Rules and more rules
As with so many things the answer is not all that clear-cut but before we get into the subtleties let’s see what the rules say…
According to Cédric Moussé at Champagne Moussé Fils, the text book says that you must:
« Remove a significant proportion of the harvest from the vines. “
«Débarasser, d’une manière significative, la vigne de sa récolte”
So it’s OK if you leave a few bunches of grapes on the vine and there may well be good reasons for this: the pickers are always looking for the best quality bunches, so if the grapes aren’t ripe enough to pick, if they’re too small, or if rot has set into the bunches, they won’t be picked.
What you can’t do, mind you, is just not bother to pick at all and leave the grapes untouched on the vines.
So the person who had cut the grapes I was looking at in my last post had stuck by the rules and done the correct thing, but having gone to the trouble of picking them, why leave them on the ground?
It’s here that we get into the intriguing part...
If you remember one of my posts before the harvest you’ll remember that you’re not allowed to pick as many grapes as you may wish in Champagne. The maximum amount you can pick is fixed by the CIVC and this year it was 10,000 kg per hectare.
So at the simplest level, this could explain why a vigneron might cut bunches and leave them on the ground: he had reached the maximum he was allowed to cut; he knew that the rules state that he can’t leave any rows completely un-picked, so the only thing to do is to cut the bunches and leave them on the ground.
Tricks of the trade
There’s more to it than that however and it’s here that we can start to explore some of the tricks of the trade that vignerons in Champagne use to ‘arrange’ things to their advantage whilst still staying within the rules.
In addition to the 10,000 kg per hectare there is almost always an extra amount that vignerons are allowed to pick, but which can’t be used immediately to make into champagne. These extra grapes, called the RI or Réserve Individuelle, must be pressed, turned into wine and the wine must be stored in vats until such time as the CIVC says it can be released and made into champagne.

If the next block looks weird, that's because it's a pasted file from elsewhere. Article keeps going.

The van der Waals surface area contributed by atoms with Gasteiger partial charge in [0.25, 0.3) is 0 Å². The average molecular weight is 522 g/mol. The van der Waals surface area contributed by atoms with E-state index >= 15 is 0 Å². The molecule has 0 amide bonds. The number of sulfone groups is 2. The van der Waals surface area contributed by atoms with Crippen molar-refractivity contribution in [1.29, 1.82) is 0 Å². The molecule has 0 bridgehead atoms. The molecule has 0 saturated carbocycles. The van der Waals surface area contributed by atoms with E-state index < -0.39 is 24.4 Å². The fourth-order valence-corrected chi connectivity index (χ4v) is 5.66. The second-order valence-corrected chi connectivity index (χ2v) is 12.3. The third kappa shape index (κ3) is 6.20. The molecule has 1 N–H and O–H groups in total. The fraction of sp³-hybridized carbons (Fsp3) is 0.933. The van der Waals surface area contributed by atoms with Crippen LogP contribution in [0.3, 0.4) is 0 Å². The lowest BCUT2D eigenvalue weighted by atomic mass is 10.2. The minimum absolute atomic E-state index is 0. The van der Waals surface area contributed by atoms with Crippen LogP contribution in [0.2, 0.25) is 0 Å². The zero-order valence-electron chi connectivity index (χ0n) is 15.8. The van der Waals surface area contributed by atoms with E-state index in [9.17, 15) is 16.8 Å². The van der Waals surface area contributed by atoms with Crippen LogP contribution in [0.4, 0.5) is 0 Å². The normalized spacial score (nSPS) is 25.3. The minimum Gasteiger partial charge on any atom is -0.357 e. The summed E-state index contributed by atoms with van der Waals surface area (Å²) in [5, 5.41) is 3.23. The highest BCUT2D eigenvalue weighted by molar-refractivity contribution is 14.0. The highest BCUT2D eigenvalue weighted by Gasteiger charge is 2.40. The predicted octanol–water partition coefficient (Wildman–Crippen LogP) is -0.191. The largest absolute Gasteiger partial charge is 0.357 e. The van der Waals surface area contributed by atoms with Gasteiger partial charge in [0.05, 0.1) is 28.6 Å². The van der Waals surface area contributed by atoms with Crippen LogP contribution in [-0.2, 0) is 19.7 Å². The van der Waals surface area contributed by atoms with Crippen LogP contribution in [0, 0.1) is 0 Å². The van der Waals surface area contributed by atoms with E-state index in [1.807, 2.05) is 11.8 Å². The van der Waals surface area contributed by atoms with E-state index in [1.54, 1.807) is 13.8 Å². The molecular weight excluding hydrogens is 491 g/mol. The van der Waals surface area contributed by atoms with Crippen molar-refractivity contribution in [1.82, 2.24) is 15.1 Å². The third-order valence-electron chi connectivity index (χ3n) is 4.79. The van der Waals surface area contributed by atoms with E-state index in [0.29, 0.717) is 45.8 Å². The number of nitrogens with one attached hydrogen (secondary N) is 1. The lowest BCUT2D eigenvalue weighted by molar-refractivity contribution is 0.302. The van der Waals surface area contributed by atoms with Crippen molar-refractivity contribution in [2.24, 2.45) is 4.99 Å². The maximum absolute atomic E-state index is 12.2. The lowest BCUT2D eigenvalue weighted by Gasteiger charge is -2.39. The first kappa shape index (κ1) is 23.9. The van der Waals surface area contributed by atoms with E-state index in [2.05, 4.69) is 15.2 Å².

Now there is also a limit on the amount of RI a vigneron can hold in stock. The rules state that the RI cannot exceed the equivalent of 10,000 kg per hectare at any time.
So a vigneron might say to herself: “I’ve picked the 10,000 kg per hectare of grapes that I can turn into champagne this year; I’ve already got the maximum I am allowed in reserve, so there’s no point in picking any more grapes, but seeing that I can’t just leave them on the vines, all I can do is pick them and leave them on the ground.
That then could be another explanation as to why bunches of good grapes are left on the ground to rot, but even if you’ve picked all you are allowed to for this year and you also have the maximum RI allowed in store, it still might not be a good idea to just leave grapes on the ground and here’s why...
Bobbing and Weaving
The objective for all champagne makers is to constantly improve the quality of the wine they make. The quality of the current year’s harvest obviously plays a big part in this, but the quality of the reserve wines is crucial too.
To ensure that the wines held in reserve are of the best possible quality an astute vigneron takes every opportunity he or she can. Sometimes that means a vigneron will keep on harvesting grapes even though he knows full well that by doing so he’ll exceed his allowed limit and still not break the rules.
How can that be? Well here’s how.
Canny vignerons realise that they can cut extra grapes, press them and turn the juice into wine because they know that even if that leaves them with ‘excess’ wine, they don’t have to discard that excess, by sending it to the distillery, until the end of the following year.
So they have over a year to make the excess wine, leave it to develop for several months, assess its quality and then, if it is better than what they already have in reserve, simply take the poorer quality stuff out of the reserve, send that to the distillery and replace it with the better wine.
That little bit of ‘bobbing and weaving’ allows the vignerons to keep the overall amount of RI within the limits and raise the average quality of their wines simply by postponing the point at which they make their decision.
So to go back to the beginning, just leaving grapes on the ground may be understandable, but it seems to me not just a waste of grapes, but also a missed opportunity to work the system to one’s advantage.
I hope that wasn’t too technical for you. It’s just that, as with so much in Champagne, there’s more to it than meets the eye, but if you really want to understand champagne then please come back soon to My Man In Champagne and you can discover even more.